Use in children and adolescents under 18 years of age
Cipramil should normally not be used for children and adolescents under 18 years. Also, you
should know that patients under 18 have an increased risk of side-effects such as suicide attempt,
suicidal thoughts and hostility (predominantly aggression, oppositional behaviour and anger) when
they take this class of medicines. Despite this, your doctor may prescribe citalopram for patients
under 18 because he/she decides that this is in their best interests. If your doctor has prescribed
Cipramil for a patient under 18 and you want to discuss this, please go back to your doctor. You
should inform your doctor if any of the symptoms listed above develop or worsen when patients
under 18 are taking Cipramil. Also, the long-term safety effects concerning growth, maturation and
cognitive and behavioural development of Cipramil in this age group have not yet been
demonstrated.

Adults

Panic disorder
The starting dose is 8mg (4 drops) per day for the first week before increasing the dose to between
16-24mg (8 to 12 drops) per day. The dose may be increased by your doctor to a maximum of
32mg (16 drops) per day.
Elderly patients (above 65 years of age)
The starting dose should be decreased to half of the recommended dose, e.g. 8-16mg per day.
Elderly patients should not usually receive more than 16mg (8 drops) per day.
Children and adolescents (less than 18 years of age)
Cipramil should not be given to children or adolescents under 18 years of age. For further
information, please see section 2, ‘What you need to know before you take Cipramil Drops.’
Patients with special risks
Patients with liver complaints should not receive more than 16mg (8 drops) per day.
If you have previously taken Cipramil tablets, you will find that the dose of your medicine in mg
given as drops is a bit lower than that of tablets. This is because your body more easily absorbs
the drops than the tablets, so you do not need as many mg to have the same effect.
The doses of tablets correspond to doses of drops as follows:
Tablets
10mg
20mg
30mg
40mg

Drops
8mg (4 drops)
16mg (8 drops)
24mg (12 drops)
32mg (16 drops)

How and when to take Cipramil
The drops are for oral use and can be taken in a drink of water, or orange or apple juice.
Cipramil is taken every day as one dose at any time of the day.
Duration of treatment
Like other medicines for depression and panic disorder these drops may take a few weeks before
you feel any improvement. Continue to take Cipramil even if it takes some time before you feel any
improvement in your condition.

The duration of treatment is individual, usually at least 6 months. Continue to take the drops for as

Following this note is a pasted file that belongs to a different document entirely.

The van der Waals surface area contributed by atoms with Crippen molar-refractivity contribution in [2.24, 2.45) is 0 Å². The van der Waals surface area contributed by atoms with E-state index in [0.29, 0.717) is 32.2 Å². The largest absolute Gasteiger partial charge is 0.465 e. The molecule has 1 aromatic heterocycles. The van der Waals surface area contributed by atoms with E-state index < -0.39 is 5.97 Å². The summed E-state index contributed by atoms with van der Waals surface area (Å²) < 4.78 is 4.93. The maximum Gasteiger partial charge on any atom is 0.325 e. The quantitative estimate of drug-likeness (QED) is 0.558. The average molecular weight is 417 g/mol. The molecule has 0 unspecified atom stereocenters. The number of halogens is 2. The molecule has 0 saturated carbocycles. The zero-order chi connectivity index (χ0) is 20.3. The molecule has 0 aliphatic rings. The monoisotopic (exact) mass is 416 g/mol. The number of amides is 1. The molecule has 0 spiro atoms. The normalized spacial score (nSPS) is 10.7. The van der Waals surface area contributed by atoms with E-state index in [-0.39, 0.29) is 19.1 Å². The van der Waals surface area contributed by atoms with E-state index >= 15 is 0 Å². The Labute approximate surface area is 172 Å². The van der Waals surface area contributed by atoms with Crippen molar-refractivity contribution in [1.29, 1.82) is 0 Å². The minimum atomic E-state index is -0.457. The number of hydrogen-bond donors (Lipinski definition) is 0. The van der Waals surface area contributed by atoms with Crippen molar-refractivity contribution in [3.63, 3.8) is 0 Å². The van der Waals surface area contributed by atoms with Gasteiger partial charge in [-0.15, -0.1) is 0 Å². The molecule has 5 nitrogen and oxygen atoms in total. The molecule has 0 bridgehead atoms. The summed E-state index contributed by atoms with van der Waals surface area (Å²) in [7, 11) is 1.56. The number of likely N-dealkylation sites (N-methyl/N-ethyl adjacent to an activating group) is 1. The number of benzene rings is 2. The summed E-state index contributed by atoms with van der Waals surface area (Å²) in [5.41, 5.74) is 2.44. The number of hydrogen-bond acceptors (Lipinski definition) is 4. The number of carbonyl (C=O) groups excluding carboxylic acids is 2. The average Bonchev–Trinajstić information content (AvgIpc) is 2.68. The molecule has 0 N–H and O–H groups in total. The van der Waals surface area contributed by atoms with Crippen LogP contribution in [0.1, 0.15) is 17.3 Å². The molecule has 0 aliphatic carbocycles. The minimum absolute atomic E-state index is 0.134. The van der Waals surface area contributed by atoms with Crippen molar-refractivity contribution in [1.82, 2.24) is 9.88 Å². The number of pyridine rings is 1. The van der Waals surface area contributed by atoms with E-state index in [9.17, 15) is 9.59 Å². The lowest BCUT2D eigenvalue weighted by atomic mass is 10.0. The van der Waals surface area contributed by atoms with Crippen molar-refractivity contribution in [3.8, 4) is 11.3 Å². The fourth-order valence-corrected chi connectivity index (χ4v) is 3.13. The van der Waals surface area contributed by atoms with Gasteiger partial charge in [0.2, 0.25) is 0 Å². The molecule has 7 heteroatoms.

long as your doctor recommends. Do not stop taking them even if you begin to feel better, unless
you are told to do so by your doctor. The underlying illness may persist for a long time and if you
stop your treatment too soon your symptoms may return.
Patients who have recurrent depression benefit from continued treatment, sometimes for several
years, to prevent the occurrence of new depressive episodes.
Never change the dose of the medicine without talking to your doctor first.
If you take more Cipramil than you should
If you think that you or anyone else may have taken too many Cipramil drops, contact your doctor
or nearest hospital emergency department immediately. Do this even if there are no signs of
discomfort or poisoning. Take the Cipramil box/container with you if you go to a doctor or hospital.
Some of the signs of an overdosage could be life-threatening.
Symptoms of overdosage may include:
Irregular heart beat
Seizures
Changes in heart rhythm
Feeling sick (nausea)
Vomiting
Sweating
Drowsiness
Unconsciousness
Fast heart beats
Tremor
Changes in blood pressure
Serotonin syndrome (see Section 4)
Agitation
Dizziness
Enlarged eye pupils
Bluish skin
Breathing too quickly
If you forget to take Cipramil
If you forget to take a dose, take the next dose at the usual time. Do not take a double dose.
Effects when treatment with Cipramil is stopped
Stopping this medicine quickly may cause symptoms such as dizziness, nausea and numbness or
tingling in hands or feet, sleep disturbances (vivid dreams, nightmares, inability to sleep), feeling
anxious, headaches, feeling or being sick, sweating, feeling restless or agitated, tremor, feeling
confused or disorientated, feeling emotional or irritable, (loose stools), visual disturbances,
fluttering or pounding heart beat (palpitations). These are usually non-serious and disappear within
a few days. When you have completed your course of treatment, the dose of Cipramil is usually
reduced gradually over a couple of weeks.
If you have any further questions on the use of this product, ask your doctor or pharmacist.

4. Possible side effects
Like all medicines this medicine can cause side effects, although not everybody gets them. Several
of the effects listed below can also be symptoms of your illness and may disappear as you start to
get better.
Serious side effects
Stop taking Cipramil and seek medical advice immediately if you have any of the following
symptoms:
Difficulty in breathing.
Swelling of the face, lips, tongue or throat that causes difficulty in swallowing or breathing.
Severe itching of the skin (with raised lumps).
Fast, irregular heart beat, fainting which could be symptoms of a life-threatening condition
known as torsades de pointes.
If you notice any of the following you should contact your doctor immediately as your dose may
need to be reduced or stopped:
You start having fits for the first time or fits that you have suffered from in the past before
become more frequent.
Your behaviour changes because you feel elated or over excited.